This recipe was shared by my good friend Arianna. Frittelle are a traditional treat Italians make or buy during the month of February, when celebrating the Carnival Season. After kids play with each other dressed-up with traditional customs (such as Arlecchino, Pulcinella, etc.) and throwing coriandoli (this is the Italian word for confetti) and stelle filanti, they return hungry at home where their mothers feed them with Chiacchere and Fritelle.
- Four cups of white flour;
- 1 Tbsp of white granulated sugar;
- 2 Large eggs;
- 2 Cups of warm milk;
- 3 Apples;
- 2 Tbsp yeast dissolved in 1/2 cup of warm water;
- A pinch of salt;
- Canola oil to fry.
Dissolve the yeast in the warm water. Mix sifted flour with sugar and salt. Add eggs and the yeast solution. I used my Kitchen Aid mixer with the flat beater for the whole mixing thing. Peel and slice apples in small pieces. Add apples to mix. Add warm milk slowly. Continue mixing until you obtain a fluffy and smooth dough that is quite sticky (almost the same consistency of pancake mix). Cover the bowl with a dumped towel and let it rest until it doubles in size at room temperature (ca. 30 minutes).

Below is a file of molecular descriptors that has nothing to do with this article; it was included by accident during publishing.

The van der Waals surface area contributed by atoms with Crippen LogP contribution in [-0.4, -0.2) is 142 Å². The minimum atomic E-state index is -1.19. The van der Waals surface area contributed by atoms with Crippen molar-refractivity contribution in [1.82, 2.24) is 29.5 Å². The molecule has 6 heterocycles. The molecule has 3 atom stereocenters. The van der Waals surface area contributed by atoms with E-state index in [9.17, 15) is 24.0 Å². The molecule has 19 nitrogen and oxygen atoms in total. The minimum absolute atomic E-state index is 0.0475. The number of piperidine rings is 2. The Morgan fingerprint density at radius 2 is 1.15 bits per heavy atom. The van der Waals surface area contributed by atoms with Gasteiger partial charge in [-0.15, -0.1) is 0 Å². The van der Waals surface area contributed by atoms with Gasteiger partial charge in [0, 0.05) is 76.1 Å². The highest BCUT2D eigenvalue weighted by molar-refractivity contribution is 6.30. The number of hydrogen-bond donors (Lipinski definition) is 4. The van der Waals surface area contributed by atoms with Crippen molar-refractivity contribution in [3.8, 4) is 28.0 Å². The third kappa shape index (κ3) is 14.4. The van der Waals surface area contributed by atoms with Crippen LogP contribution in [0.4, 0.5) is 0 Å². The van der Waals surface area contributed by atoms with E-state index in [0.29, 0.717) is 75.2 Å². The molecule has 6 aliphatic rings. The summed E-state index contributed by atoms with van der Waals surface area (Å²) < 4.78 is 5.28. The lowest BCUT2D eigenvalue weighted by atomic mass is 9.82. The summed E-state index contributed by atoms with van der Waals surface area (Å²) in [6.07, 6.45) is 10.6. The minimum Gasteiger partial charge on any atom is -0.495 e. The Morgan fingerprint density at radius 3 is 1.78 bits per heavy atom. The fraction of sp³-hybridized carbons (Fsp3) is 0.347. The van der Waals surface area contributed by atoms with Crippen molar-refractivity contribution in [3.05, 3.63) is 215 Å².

Heat oil in large frying pan or wok. Place a small piece of bread in oil to see if it is frying. When the piece of bread turns golden-brown, the oil is ready. Dip a metal spoon in a glass of cold water and scoop a spoonful of the soft dough into the hot oil. The dough should come off quite easy from the wet spoon. Dip the spoon each time prior to scoop up the though. Place few fritter in the oil at the time making sure they are floating in a single layer. Make sure the oil is not too hot or it will burn the outside of the fritters while the inside will still be raw. When the fritters are golden brown on one side, flip them with a wooden spoon or a slotted spoon or spatula. When ready, remove fritters carefully and place them on a dish or bowl covered with paper towel to absorb excess oil. Sprinkle the fritters with additional granulated cane sugar and enjoy them when they are still warm.